Alzheimer's guide: Protect your loved one from wandering

One of the most dangerous and distressing symptoms of Alzheimer's is wandering. It may seem unfathomable that a person might suddenly get up at night to go to the post office or leave home at any hour for no apparent reason. But wandering may be prompted by deep-seated memories of work, chores, or hobbies, or a longing to return to a former home.

The inability to control wandering is what often drives families to decide to place a loved one in a nursing home. However, there are some simple measures to prevent wandering that often work well for a time and can even help postpone that difficult decision.

The Alzheimer's Association recommends these steps:

  • Install slide bolts at the top or bottom of doors.
  • Place warning bells on doors.
  • Camouflage doorknobs by covering them with cloth of the same color as the doors. Consider childproof knobs, too.
  • Camouflage doors by painting them the same shade as surrounding walls.
  • Create a two-foot black threshold in front of doors with paint or tape. (A rug might do the job, too.) This creates the illusion of a gap or hole that a person with limited visual spatial abilities may be reluctant to cross.

In addition to these preventive measures, you'll want to take some additional precautions so you're prepared if wandering does occur.

    • Keep a recent, close-up photograph available, both print and digital. This is very helpful should the worst occur and your loved one leave the house unexpectedly.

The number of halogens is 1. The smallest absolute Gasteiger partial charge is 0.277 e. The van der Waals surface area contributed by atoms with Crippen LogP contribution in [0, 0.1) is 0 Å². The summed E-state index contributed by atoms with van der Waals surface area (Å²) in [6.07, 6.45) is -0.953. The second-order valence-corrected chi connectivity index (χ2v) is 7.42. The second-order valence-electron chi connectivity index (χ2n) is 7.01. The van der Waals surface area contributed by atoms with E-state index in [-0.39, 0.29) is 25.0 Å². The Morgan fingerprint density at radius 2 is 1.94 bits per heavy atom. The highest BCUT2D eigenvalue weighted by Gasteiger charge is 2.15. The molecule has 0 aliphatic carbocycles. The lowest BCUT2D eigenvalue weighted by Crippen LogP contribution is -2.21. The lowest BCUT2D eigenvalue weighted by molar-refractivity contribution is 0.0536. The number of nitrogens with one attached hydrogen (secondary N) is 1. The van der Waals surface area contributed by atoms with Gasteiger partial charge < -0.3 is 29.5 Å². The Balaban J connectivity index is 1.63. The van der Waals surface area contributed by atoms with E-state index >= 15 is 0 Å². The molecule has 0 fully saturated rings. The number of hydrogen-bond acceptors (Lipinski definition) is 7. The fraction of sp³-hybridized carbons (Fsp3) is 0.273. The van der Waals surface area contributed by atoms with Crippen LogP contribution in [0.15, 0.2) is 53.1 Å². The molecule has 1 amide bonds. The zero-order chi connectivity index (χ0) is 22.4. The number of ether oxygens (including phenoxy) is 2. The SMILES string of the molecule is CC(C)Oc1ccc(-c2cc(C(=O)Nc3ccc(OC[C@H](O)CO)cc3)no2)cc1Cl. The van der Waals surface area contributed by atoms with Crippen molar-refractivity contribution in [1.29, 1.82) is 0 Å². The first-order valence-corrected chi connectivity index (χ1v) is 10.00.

• Keep a written list of places that he or she might go, such as church or a favorite restaurant, job site, or previous home. The Alzheimer's Association notes that wandering generally follows the direction of a person's dominant hand — to the right if right handed, or the left if left handed.
    • Post emergency numbers in a handy spot.
    • Buy identification jewelry engraved with "memory impaired" and the person's name, address, and phone number. You might also consider Safe Return programs that offer a bracelet or pendant with a toll-free emergency response number that you — or anyone who finds the wanderer — can call 24 hours a day. Response line personnel alert police and a personal contact list.
    • A high-tech option uses GPS and cell towers to provide an approximate location for a person who might wander. Depending on the level of need, families might request an alert if the person wearing the locator device leaves a specified zone, or they might tap into the system only in case of emergency.

      For more on diagnosing and treating Alzheimer's, buy A Guide to Alzheimer's Disease from Harvard Medical School.